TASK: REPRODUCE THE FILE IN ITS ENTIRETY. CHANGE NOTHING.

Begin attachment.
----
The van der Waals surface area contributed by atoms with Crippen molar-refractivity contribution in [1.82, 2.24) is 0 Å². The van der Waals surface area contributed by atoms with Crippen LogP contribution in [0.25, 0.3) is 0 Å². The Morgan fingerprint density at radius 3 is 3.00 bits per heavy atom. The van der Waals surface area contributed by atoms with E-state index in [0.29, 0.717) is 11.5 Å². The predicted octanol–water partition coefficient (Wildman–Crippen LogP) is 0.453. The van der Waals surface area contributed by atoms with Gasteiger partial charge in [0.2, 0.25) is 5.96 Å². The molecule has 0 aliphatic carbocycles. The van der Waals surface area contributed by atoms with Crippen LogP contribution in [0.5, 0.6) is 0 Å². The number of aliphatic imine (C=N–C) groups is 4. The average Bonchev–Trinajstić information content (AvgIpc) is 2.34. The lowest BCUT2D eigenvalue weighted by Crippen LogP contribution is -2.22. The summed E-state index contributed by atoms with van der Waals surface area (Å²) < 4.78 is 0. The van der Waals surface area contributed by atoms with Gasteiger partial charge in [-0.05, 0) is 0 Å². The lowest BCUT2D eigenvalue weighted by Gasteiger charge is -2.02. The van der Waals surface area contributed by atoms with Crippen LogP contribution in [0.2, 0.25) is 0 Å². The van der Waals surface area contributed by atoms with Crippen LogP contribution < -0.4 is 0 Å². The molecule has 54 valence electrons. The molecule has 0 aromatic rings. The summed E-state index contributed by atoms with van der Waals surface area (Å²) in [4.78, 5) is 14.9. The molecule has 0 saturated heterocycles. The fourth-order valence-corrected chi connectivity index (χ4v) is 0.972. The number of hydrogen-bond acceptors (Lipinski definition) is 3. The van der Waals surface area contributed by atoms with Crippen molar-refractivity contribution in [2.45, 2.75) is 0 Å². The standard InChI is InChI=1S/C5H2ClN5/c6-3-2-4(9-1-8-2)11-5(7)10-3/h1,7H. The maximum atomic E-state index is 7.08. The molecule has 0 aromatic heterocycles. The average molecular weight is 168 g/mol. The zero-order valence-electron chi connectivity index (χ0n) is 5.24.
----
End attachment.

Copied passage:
The van der Waals surface area contributed by atoms with Crippen molar-refractivity contribution in [1.82, 2.24) is 0 Å². The van der Waals surface area contributed by atoms with Crippen LogP contribution in [0.25, 0.3) is 0 Å². The Morgan fingerprint density at radius 3 is 3.00 bits per heavy atom. The van der Waals surface area contributed by atoms with E-state index in [0.29, 0.717) is 11.5 Å². The predicted octanol–water partition coefficient (Wildman–Crippen LogP) is 0.453. The van der Waals surface area contributed by atoms with Gasteiger partial charge in [0.2, 0.25) is 5.96 Å². The molecule has 0 aliphatic carbocycles. The van der Waals surface area contributed by atoms with Crippen LogP contribution in [0.5, 0.6) is 0 Å². The number of aliphatic imine (C=N–C) groups is 4. The average Bonchev–Trinajstić information content (AvgIpc) is 2.34. The lowest BCUT2D eigenvalue weighted by Crippen LogP contribution is -2.22. The summed E-state index contributed by atoms with van der Waals surface area (Å²) < 4.78 is 0. The van der Waals surface area contributed by atoms with Gasteiger partial charge in [-0.05, 0) is 0 Å². The lowest BCUT2D eigenvalue weighted by Gasteiger charge is -2.02. The van der Waals surface area contributed by atoms with Crippen LogP contribution in [0.2, 0.25) is 0 Å². The van der Waals surface area contributed by atoms with Crippen LogP contribution < -0.4 is 0 Å². The molecule has 54 valence electrons. The molecule has 0 aromatic rings. The summed E-state index contributed by atoms with van der Waals surface area (Å²) in [4.78, 5) is 14.9. The molecule has 0 saturated heterocycles. The fourth-order valence-corrected chi connectivity index (χ4v) is 0.972. The number of hydrogen-bond acceptors (Lipinski definition) is 3. The van der Waals surface area contributed by atoms with Crippen molar-refractivity contribution in [2.45, 2.75) is 0 Å². The standard InChI is InChI=1S/C5H2ClN5/c6-3-2-4(9-1-8-2)11-5(7)10-3/h1,7H. The maximum atomic E-state index is 7.08. The molecule has 0 aromatic heterocycles. The average molecular weight is 168 g/mol. The zero-order valence-electron chi connectivity index (χ0n) is 5.24.